Pam and I were talking about MLK’s Letter from a Birmingham Jail this morning and what a remarkable piece of writing and thought it is. If you haven’t read or listened to it lately you can find it at this link from Stanford University (among many other places). The bonus here is that the audio recording is MLK reading the text himself.
There is so much that is challenging in MLK’s letter. I want to briefly focus on his use of Martin Buber’s I/Thou argument. The basic premise of Buber’s argument is that humanity far too frequently finds itself in I-it relationships with each other, a relationship between a subject and an object, or even worse in it-it relationships, a relationship between two objects.
Objects are things we use. We don’t have true mutual relationships with objects. They are for our use, our enjoyment, or production.
Far too often humans see other humans as “it”s. Creatures that are less than image-bearers. Not really worthy of respect other than the respect we may give to a tool that we really enjoy. Any respect we give to an ‘It” comes from its value to us, not from any value that is possessed inherently within itself. You can treat an “it” in any manner that you want because, after all, an “it” is nothing more than an object to be owned and used. When we begin to view a person created in the image of God as an “it” we are at best missing the mark of what is best and very likely sinning.
Instead, we were meant for I-Thou relationships, subject to subject relationships. You have mutual relationships with subjects, even when you strongly disagree with them or they are your enemy. You see the image of God on them no matter how you may feel about the person. Such knowledge restrains and directs how we respond to a person when we are angry or disagree with them. They are always subjects and we must continue to relate to them as subjects worthy of respect.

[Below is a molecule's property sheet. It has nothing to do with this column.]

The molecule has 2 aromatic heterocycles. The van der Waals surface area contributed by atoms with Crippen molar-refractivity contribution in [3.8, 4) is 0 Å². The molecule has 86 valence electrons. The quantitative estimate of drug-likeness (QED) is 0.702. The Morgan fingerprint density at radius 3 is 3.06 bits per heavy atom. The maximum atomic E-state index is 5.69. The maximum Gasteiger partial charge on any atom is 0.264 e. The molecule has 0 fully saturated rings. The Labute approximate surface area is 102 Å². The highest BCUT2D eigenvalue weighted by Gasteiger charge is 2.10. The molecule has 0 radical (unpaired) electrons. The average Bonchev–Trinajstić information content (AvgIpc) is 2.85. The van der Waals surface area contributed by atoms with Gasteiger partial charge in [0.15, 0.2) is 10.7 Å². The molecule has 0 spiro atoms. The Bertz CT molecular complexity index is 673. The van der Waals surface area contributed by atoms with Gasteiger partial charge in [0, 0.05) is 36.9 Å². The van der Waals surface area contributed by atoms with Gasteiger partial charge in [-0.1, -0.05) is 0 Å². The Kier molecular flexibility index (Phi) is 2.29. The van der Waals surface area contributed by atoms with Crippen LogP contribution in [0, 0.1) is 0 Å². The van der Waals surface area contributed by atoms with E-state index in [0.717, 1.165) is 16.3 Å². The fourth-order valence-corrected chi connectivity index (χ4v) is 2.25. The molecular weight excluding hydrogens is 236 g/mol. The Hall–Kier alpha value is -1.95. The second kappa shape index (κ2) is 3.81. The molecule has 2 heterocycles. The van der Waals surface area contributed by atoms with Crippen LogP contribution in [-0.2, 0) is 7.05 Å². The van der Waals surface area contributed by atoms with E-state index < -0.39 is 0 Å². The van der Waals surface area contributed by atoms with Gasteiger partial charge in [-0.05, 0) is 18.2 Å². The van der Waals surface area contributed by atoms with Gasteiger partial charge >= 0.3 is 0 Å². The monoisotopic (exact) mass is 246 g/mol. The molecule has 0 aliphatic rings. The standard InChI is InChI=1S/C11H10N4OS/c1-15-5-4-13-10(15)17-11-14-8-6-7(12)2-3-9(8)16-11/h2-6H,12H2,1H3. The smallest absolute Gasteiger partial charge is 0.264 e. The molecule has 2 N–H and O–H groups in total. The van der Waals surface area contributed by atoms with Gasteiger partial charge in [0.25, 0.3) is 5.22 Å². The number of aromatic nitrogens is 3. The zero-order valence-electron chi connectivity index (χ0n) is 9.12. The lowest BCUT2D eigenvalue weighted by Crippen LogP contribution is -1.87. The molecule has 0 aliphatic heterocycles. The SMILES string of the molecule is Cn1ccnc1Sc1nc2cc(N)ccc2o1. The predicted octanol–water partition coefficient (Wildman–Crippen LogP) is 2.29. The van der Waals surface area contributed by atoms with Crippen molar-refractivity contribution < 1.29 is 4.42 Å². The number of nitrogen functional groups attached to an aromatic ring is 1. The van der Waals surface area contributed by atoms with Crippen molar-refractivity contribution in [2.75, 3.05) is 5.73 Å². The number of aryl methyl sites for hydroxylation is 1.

Most times our us-vs-them relationships are I-it relationships. We disagree with them, perhaps rightly so, and begin to view those we disagree with as evil and less than human. Thus we are justified in any actions we do towards them. We don’t see our counterparts as humans and image-bearers first and foremost. Instead, we merely see them as an object to be defeated. This makes it easier for us to justify a whole “Flight 93 mindset” – they are evil and we have to take them down no matter the cost before they do real harm.
MLK saw Buber’s i-it relationships in racism and realized that was what needed to be fought against. To treat an image-bearer as an “it” hurts both the one viewed as an “it” and the one doing the viewing. It is thus a loving act for your enemy to confront this evil. MLK loved his oppressor and the most loving action he could do for his oppressor was to point out the harm that such i-it relationships did to all of humanity.
I believe we need to do the same with so many of the i-it relationships that still regularly continue as a part of our world, and sadly our faith.